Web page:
I put on my gloves, the ones
whose seams have burst that
you think I should get rid of.
But I like them, the brown
cracked leather and fur lining
coming out in a few places.
It’s snowing and I want to see it:
the first snow and an early one.
I am a child still when it comes
to snow, having grown up in Miami,
and it can still bring back, if only
for a while, a sense of trust
and wonder, a child’s infinite
expectation from the world.
I put on my parka, the coat
I got when I moved up north,
nearly thirty years old,
that I tell you will end up
one day in the Smithsonian.
It’s been snowing all morning,
but I’ve been working inside,
and know there’s little point
in looking out the windows
of our basement apartment.
Four inches already, at just past
noon, according to the radio,
and I think of that time it snowed
in Miami, how excited we were,
the first snow ever, they told us
over the P.A., then let us into
the schoolyard to see it: small
glints of ice, maybe the size
of grains of sand, dropping
through the sky towards us—
all looking up, our mouths open,
even though we were teenagers—
but never reaching the ground.
Outside the world is blanketed,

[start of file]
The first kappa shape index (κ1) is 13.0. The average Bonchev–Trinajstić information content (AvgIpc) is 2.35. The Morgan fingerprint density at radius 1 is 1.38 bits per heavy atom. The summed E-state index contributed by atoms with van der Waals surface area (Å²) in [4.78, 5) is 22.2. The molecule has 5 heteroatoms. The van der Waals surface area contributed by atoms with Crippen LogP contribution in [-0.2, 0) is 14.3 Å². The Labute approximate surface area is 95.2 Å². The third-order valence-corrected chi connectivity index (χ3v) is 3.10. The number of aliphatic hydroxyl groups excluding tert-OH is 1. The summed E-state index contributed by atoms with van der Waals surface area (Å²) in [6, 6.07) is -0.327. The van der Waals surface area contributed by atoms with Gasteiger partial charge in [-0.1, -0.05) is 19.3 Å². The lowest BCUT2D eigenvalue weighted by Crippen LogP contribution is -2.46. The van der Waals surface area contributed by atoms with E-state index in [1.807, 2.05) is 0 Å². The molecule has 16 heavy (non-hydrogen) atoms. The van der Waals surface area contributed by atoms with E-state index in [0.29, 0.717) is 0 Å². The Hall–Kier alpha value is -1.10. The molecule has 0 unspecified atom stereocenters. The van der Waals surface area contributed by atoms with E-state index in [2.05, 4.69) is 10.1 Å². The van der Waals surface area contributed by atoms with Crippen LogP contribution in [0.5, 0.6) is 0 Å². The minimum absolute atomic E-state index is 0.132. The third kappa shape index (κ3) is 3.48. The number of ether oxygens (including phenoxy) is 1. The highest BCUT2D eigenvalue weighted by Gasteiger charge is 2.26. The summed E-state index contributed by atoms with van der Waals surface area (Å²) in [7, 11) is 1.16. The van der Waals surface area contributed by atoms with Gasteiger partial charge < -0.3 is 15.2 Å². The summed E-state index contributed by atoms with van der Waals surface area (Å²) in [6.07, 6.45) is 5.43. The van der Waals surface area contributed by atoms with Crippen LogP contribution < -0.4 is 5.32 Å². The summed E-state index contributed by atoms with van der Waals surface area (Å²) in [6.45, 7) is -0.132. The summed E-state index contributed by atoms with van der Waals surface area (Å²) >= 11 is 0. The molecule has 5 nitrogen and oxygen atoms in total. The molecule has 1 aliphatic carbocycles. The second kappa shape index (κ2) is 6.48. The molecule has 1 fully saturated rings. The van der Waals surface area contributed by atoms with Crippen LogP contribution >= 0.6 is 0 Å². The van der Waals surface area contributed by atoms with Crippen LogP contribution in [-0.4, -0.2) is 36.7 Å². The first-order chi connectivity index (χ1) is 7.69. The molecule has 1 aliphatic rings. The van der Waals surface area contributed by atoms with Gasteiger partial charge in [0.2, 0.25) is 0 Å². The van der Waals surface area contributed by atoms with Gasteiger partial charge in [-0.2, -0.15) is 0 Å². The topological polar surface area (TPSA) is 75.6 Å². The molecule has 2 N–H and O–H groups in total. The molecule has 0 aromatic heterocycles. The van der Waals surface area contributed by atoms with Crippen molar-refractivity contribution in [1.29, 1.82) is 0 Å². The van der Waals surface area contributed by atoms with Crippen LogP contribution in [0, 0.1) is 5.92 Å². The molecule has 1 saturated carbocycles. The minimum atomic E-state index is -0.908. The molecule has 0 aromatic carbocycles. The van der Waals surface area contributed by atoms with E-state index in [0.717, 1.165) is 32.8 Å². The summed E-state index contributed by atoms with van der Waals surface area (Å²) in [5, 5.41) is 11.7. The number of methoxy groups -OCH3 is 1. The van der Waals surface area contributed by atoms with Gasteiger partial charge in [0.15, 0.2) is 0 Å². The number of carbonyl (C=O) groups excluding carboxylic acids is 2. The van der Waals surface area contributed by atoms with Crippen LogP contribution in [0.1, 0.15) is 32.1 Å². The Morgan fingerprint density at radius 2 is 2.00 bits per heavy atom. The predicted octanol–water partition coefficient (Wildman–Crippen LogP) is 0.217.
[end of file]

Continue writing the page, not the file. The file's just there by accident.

nothing shoveled yet or plowed.
The dog is with me and runs
up the stairs to the sidewalk.
We’re the first to break the scene,
our legs sinking with every step.
I watch him spinning and jumping,
snow falling slowly onto his coat.
It falls on me, too, and makes me
want to look up again, mouth open,
waiting for the snow to reach me
this time, and forget, if only for
a while, the clothes I could never
afford, the house we may never have,
the life I had wanted to give you by now.
from Rattle #34, Winter 2010
Harry Newman: “Most of my poems are about yearning, and ‘Early Snow’ is one of the most direct and autobiographical expressions of that. I recall the day so clearly, the snow falling, walking up the steps from our basement apartment, that earlier memory the poem helped me excavate. In many ways, I remain that boy with his mouth held open, waiting for the world’s Communion that has never come.”